Matthew 10:14
And if anyone will not welcome you or heed your words, shake the dust off your feet when you leave that home or town.
Sermons
The Danger of DefilementJames Morison, D. D.Matthew 10:14
The Commanding of the TwelveP.C. Barker Matthew 10:1-42
Christ's Charge to His ApostlesJ.A. Macdonald Matthew 10:2-15
The Responsibility of OpportunityR. Tuck Matthew 10:13, 14


This direction may be stated in a plain way thus: "Give every man a chance, and let it rest with him whether he takes advantage of it." Moral work can never be done by force. Persuasion of will there should be; constraint of will there should never be. The gospel is to be preached, proclaimed, heralded, to all nations, but it must rest with men themselves whether it shall prove to them a "savour of life unto life, or of death unto death." Here our Lord gives a great missionary law. Keep men's responsibility for moral decisions. Put the truth before them. Speak the message to them. Use all persuasion with them. But if they will not receive your words, pass on to those who will.

I. EVERY MAN HAS HIS MORAL OPPORTUNITY, Just as every man, sooner or later, gets his life-chance. This is enshrined in the familiar Shakesperian sentence about "a tide in the affairs of men." In business matters we often say, "He lost his chance." The story of heart-experiences would probably reveal that every man, once at least in his life, stood on the very threshold of the kingdom, and decided whether he would or would not step across. Men's condemnation is this - the gate of the kingdom was opened for you, and you would not enter in.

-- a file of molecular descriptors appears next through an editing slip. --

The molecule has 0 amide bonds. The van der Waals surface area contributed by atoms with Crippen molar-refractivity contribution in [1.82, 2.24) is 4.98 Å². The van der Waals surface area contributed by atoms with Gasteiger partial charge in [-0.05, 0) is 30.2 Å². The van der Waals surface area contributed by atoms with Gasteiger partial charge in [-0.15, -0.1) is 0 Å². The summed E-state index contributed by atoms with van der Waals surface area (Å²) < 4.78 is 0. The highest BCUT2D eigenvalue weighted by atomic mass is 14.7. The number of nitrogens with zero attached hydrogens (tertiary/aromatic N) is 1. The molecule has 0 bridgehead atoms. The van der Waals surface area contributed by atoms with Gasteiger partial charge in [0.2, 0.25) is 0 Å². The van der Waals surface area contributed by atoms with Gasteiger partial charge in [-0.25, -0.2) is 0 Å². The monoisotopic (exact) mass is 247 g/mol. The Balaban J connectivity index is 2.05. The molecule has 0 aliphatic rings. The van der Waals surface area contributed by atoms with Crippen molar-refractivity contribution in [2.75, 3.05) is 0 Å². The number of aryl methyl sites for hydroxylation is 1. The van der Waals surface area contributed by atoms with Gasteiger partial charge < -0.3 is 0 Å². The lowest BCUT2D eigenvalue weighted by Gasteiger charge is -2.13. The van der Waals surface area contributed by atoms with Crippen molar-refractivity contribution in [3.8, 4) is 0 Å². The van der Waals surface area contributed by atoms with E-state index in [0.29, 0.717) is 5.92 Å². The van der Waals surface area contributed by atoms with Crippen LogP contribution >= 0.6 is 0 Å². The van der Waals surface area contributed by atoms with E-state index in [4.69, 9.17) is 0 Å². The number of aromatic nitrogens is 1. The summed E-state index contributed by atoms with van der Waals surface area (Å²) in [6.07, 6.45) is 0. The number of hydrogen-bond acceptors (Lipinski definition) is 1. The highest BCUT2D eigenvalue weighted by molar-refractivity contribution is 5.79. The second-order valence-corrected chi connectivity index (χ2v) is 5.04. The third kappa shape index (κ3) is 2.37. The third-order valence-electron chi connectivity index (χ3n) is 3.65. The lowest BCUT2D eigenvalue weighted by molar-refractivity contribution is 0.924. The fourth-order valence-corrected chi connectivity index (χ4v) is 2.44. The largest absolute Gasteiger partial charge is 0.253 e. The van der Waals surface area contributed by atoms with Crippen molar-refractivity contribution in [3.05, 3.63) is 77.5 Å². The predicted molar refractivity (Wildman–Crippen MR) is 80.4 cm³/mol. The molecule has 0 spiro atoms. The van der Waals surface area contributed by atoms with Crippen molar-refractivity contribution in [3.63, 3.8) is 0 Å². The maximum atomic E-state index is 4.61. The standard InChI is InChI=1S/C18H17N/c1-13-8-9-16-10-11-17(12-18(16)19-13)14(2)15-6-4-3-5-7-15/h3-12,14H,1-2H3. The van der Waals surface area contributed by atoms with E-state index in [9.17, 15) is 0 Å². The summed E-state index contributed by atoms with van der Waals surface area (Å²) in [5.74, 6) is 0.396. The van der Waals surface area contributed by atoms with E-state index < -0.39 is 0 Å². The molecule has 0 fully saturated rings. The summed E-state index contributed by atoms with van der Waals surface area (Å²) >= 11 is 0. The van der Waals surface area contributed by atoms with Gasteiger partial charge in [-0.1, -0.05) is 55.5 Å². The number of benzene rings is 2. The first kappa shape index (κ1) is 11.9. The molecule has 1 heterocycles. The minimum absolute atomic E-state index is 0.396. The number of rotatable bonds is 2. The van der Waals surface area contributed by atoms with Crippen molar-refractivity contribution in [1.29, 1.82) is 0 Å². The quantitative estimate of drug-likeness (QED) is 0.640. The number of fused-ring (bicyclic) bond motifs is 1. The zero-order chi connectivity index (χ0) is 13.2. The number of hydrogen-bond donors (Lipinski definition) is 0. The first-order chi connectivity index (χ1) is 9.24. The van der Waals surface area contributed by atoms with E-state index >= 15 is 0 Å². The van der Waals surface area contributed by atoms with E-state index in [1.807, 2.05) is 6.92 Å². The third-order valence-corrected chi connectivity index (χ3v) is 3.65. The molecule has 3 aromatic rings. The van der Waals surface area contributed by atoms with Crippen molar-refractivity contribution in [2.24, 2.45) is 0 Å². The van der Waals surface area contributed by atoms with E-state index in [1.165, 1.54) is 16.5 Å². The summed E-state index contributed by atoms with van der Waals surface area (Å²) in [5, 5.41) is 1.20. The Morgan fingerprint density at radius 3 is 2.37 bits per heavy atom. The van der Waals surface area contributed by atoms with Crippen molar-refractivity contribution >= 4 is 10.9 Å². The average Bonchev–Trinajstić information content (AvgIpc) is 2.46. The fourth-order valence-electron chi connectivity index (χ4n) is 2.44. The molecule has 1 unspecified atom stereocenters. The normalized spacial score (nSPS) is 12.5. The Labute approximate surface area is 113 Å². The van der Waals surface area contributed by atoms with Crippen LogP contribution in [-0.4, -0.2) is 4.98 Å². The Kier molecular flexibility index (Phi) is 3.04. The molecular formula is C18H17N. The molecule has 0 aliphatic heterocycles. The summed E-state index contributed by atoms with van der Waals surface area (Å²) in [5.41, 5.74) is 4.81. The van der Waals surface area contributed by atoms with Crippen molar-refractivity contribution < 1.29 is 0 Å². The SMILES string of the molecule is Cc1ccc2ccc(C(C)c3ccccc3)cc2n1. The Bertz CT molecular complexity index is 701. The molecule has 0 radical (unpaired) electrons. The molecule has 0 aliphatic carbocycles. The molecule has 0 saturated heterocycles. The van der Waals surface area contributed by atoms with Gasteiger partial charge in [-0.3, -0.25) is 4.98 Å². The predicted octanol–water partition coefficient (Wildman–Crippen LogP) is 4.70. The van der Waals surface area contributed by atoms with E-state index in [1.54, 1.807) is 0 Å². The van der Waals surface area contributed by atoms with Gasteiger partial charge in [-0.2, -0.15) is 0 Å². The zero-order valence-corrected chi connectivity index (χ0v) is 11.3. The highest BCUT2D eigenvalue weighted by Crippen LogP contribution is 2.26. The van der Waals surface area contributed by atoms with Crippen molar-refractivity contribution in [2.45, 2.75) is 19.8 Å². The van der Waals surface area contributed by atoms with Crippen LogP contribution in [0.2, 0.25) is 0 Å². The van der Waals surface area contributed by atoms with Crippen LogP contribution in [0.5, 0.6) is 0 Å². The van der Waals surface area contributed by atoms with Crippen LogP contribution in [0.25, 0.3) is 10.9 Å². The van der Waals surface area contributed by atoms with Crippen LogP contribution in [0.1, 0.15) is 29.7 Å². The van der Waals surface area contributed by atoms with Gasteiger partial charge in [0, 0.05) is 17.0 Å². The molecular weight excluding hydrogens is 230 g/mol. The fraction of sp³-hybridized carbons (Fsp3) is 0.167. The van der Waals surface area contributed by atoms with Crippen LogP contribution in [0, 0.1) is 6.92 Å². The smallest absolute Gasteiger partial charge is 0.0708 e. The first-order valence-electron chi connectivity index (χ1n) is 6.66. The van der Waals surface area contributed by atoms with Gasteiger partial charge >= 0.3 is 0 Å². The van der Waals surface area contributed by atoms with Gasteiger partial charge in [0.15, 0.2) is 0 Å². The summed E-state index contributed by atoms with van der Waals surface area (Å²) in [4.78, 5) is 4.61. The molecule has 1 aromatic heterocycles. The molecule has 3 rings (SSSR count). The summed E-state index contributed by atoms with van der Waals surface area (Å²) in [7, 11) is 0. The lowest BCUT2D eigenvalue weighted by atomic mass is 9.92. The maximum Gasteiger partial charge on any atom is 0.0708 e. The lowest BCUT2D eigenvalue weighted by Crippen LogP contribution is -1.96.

II. IT IS OUR DUTY TO PROVIDE MORAL OPPORTUNITIES FOR OUR FELLOWS. This we do by preaching the gospel to them; by personal influence and persuasion. God makes man his agent, "co-worker together with him," in making supreme moral opportunities for his children. This is the responsibility of the regenerate.

III. THE MAN HIMSELF MUST DEAL WITH THE OPPORTUNITY. As is illustrated in the passage, the apostle may come to a man's door, and his asking hospitality may be the man's opportunity; but the man must decide whether he will let the apostle in. There must be no dealings with men which even seem to weaken the sense of personal moral responsibility. A common saying illustrates this -

"If you will not when you may,
When you will you shall have nay."

IV. OUR OBLIGATION IS ENDED IN PROVIDING THE OPPORTUNITY. We are responsible for skilfully providing it; for wisely following it up, and for persistently renewing our effort to present it. But we are not responsible for results following. The man must bear them. - R.T.









Shake off the dust of your feet.
The danger of course was not from dust on the feet, but from defilement on the life and in the heart. Every apostle was to let his impenitent countrymen know that they were "as heathen men in the sight of the .Messiah," impure in the estimation of the infinitely Holy One. The spirit of the injunction runs through all the ages, and has come down to our day. Its spirit, but its spirit only. And hence a very heavy responsibility rests on that minister of the gospel who gives no intimation of any kind to the impenitent with whom he associates, that they are impure in the sight of God, and in danger of eternal separation from the good.

(James Morison, D. D.)

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